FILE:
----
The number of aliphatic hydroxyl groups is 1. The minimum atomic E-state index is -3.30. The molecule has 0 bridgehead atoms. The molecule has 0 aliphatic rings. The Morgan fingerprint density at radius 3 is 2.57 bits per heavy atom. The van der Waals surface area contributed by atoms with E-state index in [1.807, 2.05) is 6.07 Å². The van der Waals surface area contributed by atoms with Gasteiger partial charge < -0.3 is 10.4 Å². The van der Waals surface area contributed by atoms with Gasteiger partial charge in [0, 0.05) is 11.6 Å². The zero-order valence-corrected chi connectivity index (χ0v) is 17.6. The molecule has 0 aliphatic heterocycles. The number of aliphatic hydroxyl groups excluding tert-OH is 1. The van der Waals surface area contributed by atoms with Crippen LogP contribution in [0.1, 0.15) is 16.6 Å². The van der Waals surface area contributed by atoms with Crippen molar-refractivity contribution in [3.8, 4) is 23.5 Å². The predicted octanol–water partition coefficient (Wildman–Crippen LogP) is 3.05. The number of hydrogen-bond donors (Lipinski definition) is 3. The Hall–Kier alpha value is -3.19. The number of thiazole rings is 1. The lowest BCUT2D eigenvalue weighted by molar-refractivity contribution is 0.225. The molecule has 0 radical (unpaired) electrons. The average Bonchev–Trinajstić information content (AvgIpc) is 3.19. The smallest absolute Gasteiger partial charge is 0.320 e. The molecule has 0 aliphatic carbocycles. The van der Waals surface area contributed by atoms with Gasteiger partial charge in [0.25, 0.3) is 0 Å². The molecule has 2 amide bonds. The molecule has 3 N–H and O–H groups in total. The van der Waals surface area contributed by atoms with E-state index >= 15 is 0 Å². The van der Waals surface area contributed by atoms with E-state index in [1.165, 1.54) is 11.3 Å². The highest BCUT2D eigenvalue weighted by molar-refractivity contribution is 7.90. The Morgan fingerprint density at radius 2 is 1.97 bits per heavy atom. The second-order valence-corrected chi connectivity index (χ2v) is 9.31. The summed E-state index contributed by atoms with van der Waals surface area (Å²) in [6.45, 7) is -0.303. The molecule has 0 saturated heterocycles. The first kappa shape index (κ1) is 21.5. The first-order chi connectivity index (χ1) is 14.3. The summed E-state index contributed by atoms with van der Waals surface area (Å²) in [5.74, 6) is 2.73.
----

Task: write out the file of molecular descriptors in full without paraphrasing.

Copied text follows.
The number of aliphatic hydroxyl groups is 1. The minimum atomic E-state index is -3.30. The molecule has 0 bridgehead atoms. The molecule has 0 aliphatic rings. The Morgan fingerprint density at radius 3 is 2.57 bits per heavy atom. The van der Waals surface area contributed by atoms with E-state index in [1.807, 2.05) is 6.07 Å². The van der Waals surface area contributed by atoms with Gasteiger partial charge < -0.3 is 10.4 Å². The van der Waals surface area contributed by atoms with Gasteiger partial charge in [0, 0.05) is 11.6 Å². The zero-order valence-corrected chi connectivity index (χ0v) is 17.6. The molecule has 0 aliphatic heterocycles. The number of aliphatic hydroxyl groups excluding tert-OH is 1. The van der Waals surface area contributed by atoms with Crippen LogP contribution in [0.1, 0.15) is 16.6 Å². The van der Waals surface area contributed by atoms with Crippen molar-refractivity contribution in [3.8, 4) is 23.5 Å². The predicted octanol–water partition coefficient (Wildman–Crippen LogP) is 3.05. The number of hydrogen-bond donors (Lipinski definition) is 3. The Hall–Kier alpha value is -3.19. The number of thiazole rings is 1. The lowest BCUT2D eigenvalue weighted by molar-refractivity contribution is 0.225. The molecule has 0 radical (unpaired) electrons. The average Bonchev–Trinajstić information content (AvgIpc) is 3.19. The smallest absolute Gasteiger partial charge is 0.320 e. The molecule has 0 aliphatic carbocycles. The van der Waals surface area contributed by atoms with Gasteiger partial charge in [0.25, 0.3) is 0 Å². The molecule has 2 amide bonds. The molecule has 3 N–H and O–H groups in total. The van der Waals surface area contributed by atoms with E-state index >= 15 is 0 Å². The van der Waals surface area contributed by atoms with E-state index in [1.165, 1.54) is 11.3 Å². The highest BCUT2D eigenvalue weighted by molar-refractivity contribution is 7.90. The Morgan fingerprint density at radius 2 is 1.97 bits per heavy atom. The second-order valence-corrected chi connectivity index (χ2v) is 9.31. The summed E-state index contributed by atoms with van der Waals surface area (Å²) in [6.45, 7) is -0.303. The molecule has 0 saturated heterocycles. The first kappa shape index (κ1) is 21.5. The first-order chi connectivity index (χ1) is 14.3. The summed E-state index contributed by atoms with van der Waals surface area (Å²) in [5.74, 6) is 2.73.